One of the new offerings at Steel City Blitz this offseason is coverage of the 2018 Winter Olympic Games. The 23rd Winter Olympics will take place in PyeongChang, South Korea, beginning on Friday, February 9th. Over the week before the Games kick off, we will be previewing each of the 15 events that will comprise the Olympics. For many people, they only pay attention to some of these events once every four years, so consider this a quick refresher on how they work and who to watch for as the Olympics take over the sporting world for a fortnight in February.
You can check out all of our Winter Olympics event previews here.
Today’s preview covers Figure Skating, which is always one of the highlights of the Winter Games.
Mixed Ice Dancing
Mixed Team Event
February 9: Team event – Pairs short and Men’s short
February 11: Team event – Ice Dance short, Women’s short, Pairs free
February 12: Team event – Men’s free, Ice Dance free, Women’s free
February 14: Pairs short
February 15: Pairs free
February 16: Men’s singles short
February 17: Men’s singles free
February 19: Ice Dance short
February 20: Ice Dance free
February 21: Women’s singles short
February 23: Women’s singles free
Twenty four years ago the eyes of the world were on the figure skating rink at the Olympics as the Nancy Kerrigan-Tonya Harding ordeal reached its pinnacle. There isn’t a soap-opera-esque storyline propelling figure skating this year in Pyeongchang, but the individual figure skating competitions are always one of the highlights of the winter games. Men and women complete both a short and a long program with the highest combined score taking home the medals. The Team Competition was introduced in Sochi 2014 in which one woman and one man skate individual routines, a pairs duo skates a routine then an ice dancing team completes a routine. The nations that have the highest total score across the four routines will win.
Figure skating is one of the most publicized events of the games, but for the casual fan that only watches it once every four years, there are a lot of intricacies that go into the event that not many people will catch. There are six different kinds of jumps that skaters complete.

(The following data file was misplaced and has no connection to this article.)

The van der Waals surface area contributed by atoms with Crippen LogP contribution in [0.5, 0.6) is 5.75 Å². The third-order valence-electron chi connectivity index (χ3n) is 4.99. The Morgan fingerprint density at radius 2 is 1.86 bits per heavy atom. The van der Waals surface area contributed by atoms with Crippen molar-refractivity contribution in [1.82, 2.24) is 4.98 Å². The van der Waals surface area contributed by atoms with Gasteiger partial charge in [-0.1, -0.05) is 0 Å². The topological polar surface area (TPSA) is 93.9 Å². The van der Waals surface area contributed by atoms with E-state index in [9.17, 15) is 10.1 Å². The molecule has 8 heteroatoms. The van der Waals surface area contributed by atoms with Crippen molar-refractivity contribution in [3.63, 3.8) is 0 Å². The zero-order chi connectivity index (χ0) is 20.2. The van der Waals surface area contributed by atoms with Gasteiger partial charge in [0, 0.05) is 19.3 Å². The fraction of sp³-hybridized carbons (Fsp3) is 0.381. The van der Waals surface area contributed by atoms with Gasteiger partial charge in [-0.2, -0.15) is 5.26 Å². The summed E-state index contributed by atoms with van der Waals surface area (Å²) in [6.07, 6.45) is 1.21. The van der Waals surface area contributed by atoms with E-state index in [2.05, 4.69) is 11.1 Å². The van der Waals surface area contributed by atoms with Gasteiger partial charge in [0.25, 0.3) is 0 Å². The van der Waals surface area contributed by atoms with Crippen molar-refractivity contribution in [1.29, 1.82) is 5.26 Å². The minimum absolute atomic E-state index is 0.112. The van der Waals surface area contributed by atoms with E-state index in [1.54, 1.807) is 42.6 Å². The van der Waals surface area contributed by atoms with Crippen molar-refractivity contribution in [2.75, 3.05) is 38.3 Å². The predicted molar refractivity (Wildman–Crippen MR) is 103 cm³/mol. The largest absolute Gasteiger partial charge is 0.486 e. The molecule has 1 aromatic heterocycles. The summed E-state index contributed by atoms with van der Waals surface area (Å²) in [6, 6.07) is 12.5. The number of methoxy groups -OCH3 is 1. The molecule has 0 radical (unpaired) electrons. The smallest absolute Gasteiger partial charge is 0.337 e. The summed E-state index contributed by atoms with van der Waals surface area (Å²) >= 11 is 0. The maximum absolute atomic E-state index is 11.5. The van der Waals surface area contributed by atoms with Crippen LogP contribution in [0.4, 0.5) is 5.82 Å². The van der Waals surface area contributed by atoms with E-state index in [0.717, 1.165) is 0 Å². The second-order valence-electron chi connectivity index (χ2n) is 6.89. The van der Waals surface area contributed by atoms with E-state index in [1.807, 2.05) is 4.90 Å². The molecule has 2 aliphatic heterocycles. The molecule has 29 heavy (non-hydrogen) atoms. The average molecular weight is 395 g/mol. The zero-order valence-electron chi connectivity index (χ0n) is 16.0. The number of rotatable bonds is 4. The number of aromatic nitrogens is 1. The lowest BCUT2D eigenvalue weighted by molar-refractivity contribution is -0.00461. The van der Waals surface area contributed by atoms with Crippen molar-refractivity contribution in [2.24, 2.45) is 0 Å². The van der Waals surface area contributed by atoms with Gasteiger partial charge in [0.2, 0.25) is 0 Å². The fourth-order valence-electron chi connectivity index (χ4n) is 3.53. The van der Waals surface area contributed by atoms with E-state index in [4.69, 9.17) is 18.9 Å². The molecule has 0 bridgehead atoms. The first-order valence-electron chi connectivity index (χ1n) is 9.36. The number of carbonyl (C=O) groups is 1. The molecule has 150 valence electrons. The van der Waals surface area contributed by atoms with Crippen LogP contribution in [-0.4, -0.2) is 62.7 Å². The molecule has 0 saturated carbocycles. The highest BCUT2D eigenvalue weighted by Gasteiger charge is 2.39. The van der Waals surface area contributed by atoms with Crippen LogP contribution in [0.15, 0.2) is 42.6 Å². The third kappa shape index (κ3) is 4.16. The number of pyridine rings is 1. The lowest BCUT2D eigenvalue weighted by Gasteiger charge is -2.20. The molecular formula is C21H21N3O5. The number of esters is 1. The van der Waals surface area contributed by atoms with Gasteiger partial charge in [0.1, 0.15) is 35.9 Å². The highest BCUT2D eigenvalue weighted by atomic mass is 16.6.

The biggest difference between the jumps is how they start. There are two types of jumps: toe jumps (where a skater kicks the toe of their skate into the ice in order to push off) and edge jumps (where the skater jumps off the edge of the skate blade).
You can see here that the skater kicks his right foot into the ice in order to push off into the jump. Compare that to the Triple Loop:
This is essentially the same jump as the Toe Loop, but instead of kicking off with the toe, the skater pushes off the edge of their skate blade.
The Salchow has the coolest name and is another edge jump and involves taking off with one foot and landing with the other. In the gif here we see the skater taking off from the inside edge of her left foot and landing on the outside edge of her right foot.
The flip is basically the same as the Salchow but with a less cool name and is a toe jump instead of an edge jump.
Like the Salchow, the Lutz involves taking off from one foot and landing on the other. However, as you can see, the Lutz is a toe jump. This Triple Lutz was the anchor jump for Vancouver Gold Medalist Kim Yu-na of South Korea.
If you saw the ESPN 30 for 30 on the Tonya Harding-Nancy Kerrigan drama, you’ll remember that Harding was the first US woman to land a triple axel. The Axel is the hardest jump because skaters enter it facing forwards instead of backwards so it actually involves an extra half turn, unlike the other jumps. The Triple Axel shown here is Vancouver Silver Medalist Mao Asada of Japan.
Russians have traditionally fared very well in figure skating events, and despite the Russian team’s ban from the Olympics a number of Russian skaters were able to individually qualify. On the men’s side defending Olympic gold medalist and reigning world champion Yuzuru Hanyu from Japan looks to become the first back-to-back Olympic Champion in over 50 years. All three men’s medalists from Sochi 2014 return as silver medalist Patrick Chan of Canada and Denis Ten of Kazakhstan also qualified for Pyeongchang. On the women’s side, Russia’s Evgenia Medvedeva won the 2017 World Championships ahead of Canadians Kaetlyn Osmond and Gabrielle Daleman. Canada is poised for a big year in 2018 with Chan in the men’s side, Osmond and Daleman on the women’s side and two-time Olympic medalists Tessa Virtue and Scott Moir returning to Ice Dancing fresh off winning the 2017 World Championships. Canada also is the top-ranked nation in the team event standings.
The United States has seen a lot of turnover in their figure skating roster since Sochi 2014 and won just one medal at the 2017 World Championships. However, there are a number of athletes poised to make a run at the podium this year. Men’s skaters Nathan Chen and Jason Brown, along with women’s skaters Karen Chen and Ashley Wagner all finished in the top 7 at the World Championships. Ice Dancers Maia Shibutani and Alex Shibutani were the only Americans to medal, bringing home bronze. The US enters the Olympics ranked third in the team standings.